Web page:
Ogden, UTA still gathering input for planned development near FrontRunner station
OGDEN — The Utah Transit Authority has extended its open request for proposals to create a transit-oriented development adjacent to Ogden’s FrontRunner station until Sept. 1.
At this time, it is unknown how many firms are interested in working with the city and UTA to transform 35 acres of land into a walkable neighborhood with housing, shopping, employment and entertainment.
UTA will select a firm whose proposal is “most advantageous” to the transit authority and Ogden, according to city documents.
Among the objectives respondents are being asked to envision is the renovation of the Union Station building so it can be restored as a proper gateway to 25th Street and Ogden in general. Artifacts currently being housed within the building will remain, but in a new museum space pending available funding, according to city documents.
With approximately 18 acres of property along Wall Avenue between 22nd and 27th streets being owned by UTA and remaining acreage owned or controlled by Ogden City, the development is being jointly commissioned.
Brandon Cooper, Ogden’s director of community and economic development, said while the procurement process is being managed by UTA, the Redevelopment Agency will participate in selecting a development partner based on criteria. Cooper said he suspects the process to take anywhere from two to four weeks.
As for when the public can expect to see changes occur along the corridor, Cooper said it will not be anytime soon.
“There is a significant amount of work to be done between selecting a partner and breaking ground,” he said.
UTA has been looking to develop its 18 acres of land off of Wall Avenue for about five years. The agency continues to build its case for more transit-oriented neighborhoods, citing changes in travel behavior, air quality and congestion issues as well as an ever increasing gap between income and housing costs.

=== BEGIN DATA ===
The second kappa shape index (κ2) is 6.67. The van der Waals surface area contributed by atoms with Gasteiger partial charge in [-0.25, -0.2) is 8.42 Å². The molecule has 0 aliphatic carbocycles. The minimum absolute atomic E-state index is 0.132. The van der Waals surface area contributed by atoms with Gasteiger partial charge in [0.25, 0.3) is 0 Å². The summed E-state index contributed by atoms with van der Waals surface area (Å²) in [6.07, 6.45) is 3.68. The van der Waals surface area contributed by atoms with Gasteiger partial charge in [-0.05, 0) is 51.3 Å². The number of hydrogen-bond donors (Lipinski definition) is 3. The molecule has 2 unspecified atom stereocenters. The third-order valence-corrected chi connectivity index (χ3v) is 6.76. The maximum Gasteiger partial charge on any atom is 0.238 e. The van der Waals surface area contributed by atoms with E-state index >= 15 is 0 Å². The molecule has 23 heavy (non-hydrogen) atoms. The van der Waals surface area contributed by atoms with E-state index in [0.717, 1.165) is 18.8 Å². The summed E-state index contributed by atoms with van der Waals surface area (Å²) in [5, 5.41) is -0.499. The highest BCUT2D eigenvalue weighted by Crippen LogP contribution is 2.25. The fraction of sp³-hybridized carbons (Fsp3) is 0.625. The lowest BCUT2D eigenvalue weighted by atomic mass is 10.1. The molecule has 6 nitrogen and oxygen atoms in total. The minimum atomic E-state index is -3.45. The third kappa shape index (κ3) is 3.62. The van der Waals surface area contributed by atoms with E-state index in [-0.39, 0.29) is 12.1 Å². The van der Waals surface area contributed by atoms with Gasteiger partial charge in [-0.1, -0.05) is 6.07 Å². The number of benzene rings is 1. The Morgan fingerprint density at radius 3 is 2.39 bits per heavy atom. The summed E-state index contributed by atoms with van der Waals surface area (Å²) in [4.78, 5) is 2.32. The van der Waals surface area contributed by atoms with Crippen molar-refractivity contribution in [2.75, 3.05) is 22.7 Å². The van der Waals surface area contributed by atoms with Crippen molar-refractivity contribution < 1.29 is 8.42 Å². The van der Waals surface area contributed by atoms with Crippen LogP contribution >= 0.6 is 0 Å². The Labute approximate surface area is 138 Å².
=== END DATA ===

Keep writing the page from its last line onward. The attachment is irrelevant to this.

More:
Compact city centers surrounding transit infrastructure have the capability of becoming a transit-oriented development, or TOD, so long as they meet typical criteria considered including accessibility for all modes of transportation, a variety of shops, eateries and recreation within a comfortable walking distance.
Switzerland native Kemal Altun, now living in the area, claimed that isolated transit stations like the Ogden FrontRunner invite homelessness and criminal activity.
“It would be good for business and everyone else if it’s not so isolated here,” he said.
In addition to TODs acting as economic generators for their communities, they reportedly provide improved active transportation connections and greater connectivity to the regional transit system. To date, UTA has broken ground on five TODs with many others in various phases of development.